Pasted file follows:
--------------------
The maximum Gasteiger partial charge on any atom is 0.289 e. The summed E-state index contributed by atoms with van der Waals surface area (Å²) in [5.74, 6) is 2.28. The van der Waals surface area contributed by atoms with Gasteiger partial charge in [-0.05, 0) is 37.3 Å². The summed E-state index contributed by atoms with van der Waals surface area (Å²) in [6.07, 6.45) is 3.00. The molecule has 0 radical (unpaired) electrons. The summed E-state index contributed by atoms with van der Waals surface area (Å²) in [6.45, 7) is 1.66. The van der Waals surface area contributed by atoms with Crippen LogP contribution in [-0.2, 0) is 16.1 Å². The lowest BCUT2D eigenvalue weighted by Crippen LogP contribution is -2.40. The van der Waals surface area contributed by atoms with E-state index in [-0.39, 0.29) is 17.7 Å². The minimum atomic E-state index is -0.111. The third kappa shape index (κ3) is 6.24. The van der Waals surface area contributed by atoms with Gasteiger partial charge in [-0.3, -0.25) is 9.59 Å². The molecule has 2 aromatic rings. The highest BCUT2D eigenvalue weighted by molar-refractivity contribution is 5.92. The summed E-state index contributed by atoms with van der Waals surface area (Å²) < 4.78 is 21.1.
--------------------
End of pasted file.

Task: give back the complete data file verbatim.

The maximum Gasteiger partial charge on any atom is 0.289 e. The summed E-state index contributed by atoms with van der Waals surface area (Å²) in [5.74, 6) is 2.28. The van der Waals surface area contributed by atoms with Gasteiger partial charge in [-0.05, 0) is 37.3 Å². The summed E-state index contributed by atoms with van der Waals surface area (Å²) in [6.07, 6.45) is 3.00. The molecule has 0 radical (unpaired) electrons. The summed E-state index contributed by atoms with van der Waals surface area (Å²) in [6.45, 7) is 1.66. The van der Waals surface area contributed by atoms with Crippen LogP contribution in [-0.2, 0) is 16.1 Å². The lowest BCUT2D eigenvalue weighted by Crippen LogP contribution is -2.40. The van der Waals surface area contributed by atoms with E-state index in [-0.39, 0.29) is 17.7 Å². The minimum atomic E-state index is -0.111. The third kappa shape index (κ3) is 6.24. The van der Waals surface area contributed by atoms with Gasteiger partial charge in [-0.3, -0.25) is 9.59 Å². The molecule has 2 aromatic rings. The highest BCUT2D eigenvalue weighted by molar-refractivity contribution is 5.92. The summed E-state index contributed by atoms with van der Waals surface area (Å²) < 4.78 is 21.1.